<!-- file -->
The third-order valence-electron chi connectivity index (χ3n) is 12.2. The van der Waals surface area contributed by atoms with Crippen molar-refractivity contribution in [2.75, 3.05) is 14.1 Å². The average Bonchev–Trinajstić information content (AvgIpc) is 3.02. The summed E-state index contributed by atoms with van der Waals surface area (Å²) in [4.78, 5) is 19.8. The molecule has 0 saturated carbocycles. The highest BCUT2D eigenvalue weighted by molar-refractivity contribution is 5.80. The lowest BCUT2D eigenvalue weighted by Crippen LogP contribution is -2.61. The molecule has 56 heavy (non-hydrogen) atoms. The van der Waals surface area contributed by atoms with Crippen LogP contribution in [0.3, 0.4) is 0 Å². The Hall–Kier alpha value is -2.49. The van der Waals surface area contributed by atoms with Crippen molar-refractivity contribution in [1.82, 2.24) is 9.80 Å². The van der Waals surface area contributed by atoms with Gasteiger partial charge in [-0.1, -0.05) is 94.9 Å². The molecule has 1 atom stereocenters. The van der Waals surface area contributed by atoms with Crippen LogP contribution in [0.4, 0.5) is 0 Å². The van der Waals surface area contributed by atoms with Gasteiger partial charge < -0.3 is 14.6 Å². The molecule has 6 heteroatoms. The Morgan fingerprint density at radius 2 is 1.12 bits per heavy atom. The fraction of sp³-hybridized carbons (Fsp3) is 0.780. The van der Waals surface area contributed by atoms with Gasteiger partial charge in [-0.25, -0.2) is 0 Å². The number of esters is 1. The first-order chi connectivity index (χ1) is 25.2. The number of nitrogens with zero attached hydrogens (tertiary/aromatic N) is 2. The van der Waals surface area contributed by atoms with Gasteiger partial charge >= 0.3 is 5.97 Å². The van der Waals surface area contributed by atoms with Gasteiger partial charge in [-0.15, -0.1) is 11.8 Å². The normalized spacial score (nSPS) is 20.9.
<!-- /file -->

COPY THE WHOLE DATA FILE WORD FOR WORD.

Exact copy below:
The third-order valence-electron chi connectivity index (χ3n) is 12.2. The van der Waals surface area contributed by atoms with Crippen molar-refractivity contribution in [2.75, 3.05) is 14.1 Å². The average Bonchev–Trinajstić information content (AvgIpc) is 3.02. The summed E-state index contributed by atoms with van der Waals surface area (Å²) in [4.78, 5) is 19.8. The molecule has 0 saturated carbocycles. The highest BCUT2D eigenvalue weighted by molar-refractivity contribution is 5.80. The lowest BCUT2D eigenvalue weighted by Crippen LogP contribution is -2.61. The molecule has 56 heavy (non-hydrogen) atoms. The van der Waals surface area contributed by atoms with Crippen LogP contribution in [0.3, 0.4) is 0 Å². The Hall–Kier alpha value is -2.49. The van der Waals surface area contributed by atoms with Crippen molar-refractivity contribution in [1.82, 2.24) is 9.80 Å². The van der Waals surface area contributed by atoms with Gasteiger partial charge in [-0.1, -0.05) is 94.9 Å². The molecule has 1 atom stereocenters. The van der Waals surface area contributed by atoms with Crippen LogP contribution in [0.4, 0.5) is 0 Å². The van der Waals surface area contributed by atoms with Gasteiger partial charge < -0.3 is 14.6 Å². The molecule has 6 heteroatoms. The Morgan fingerprint density at radius 2 is 1.12 bits per heavy atom. The fraction of sp³-hybridized carbons (Fsp3) is 0.780. The van der Waals surface area contributed by atoms with Gasteiger partial charge in [-0.25, -0.2) is 0 Å². The number of esters is 1. The first-order chi connectivity index (χ1) is 25.2. The number of nitrogens with zero attached hydrogens (tertiary/aromatic N) is 2. The van der Waals surface area contributed by atoms with Gasteiger partial charge >= 0.3 is 5.97 Å². The van der Waals surface area contributed by atoms with Gasteiger partial charge in [-0.15, -0.1) is 11.8 Å². The normalized spacial score (nSPS) is 20.9.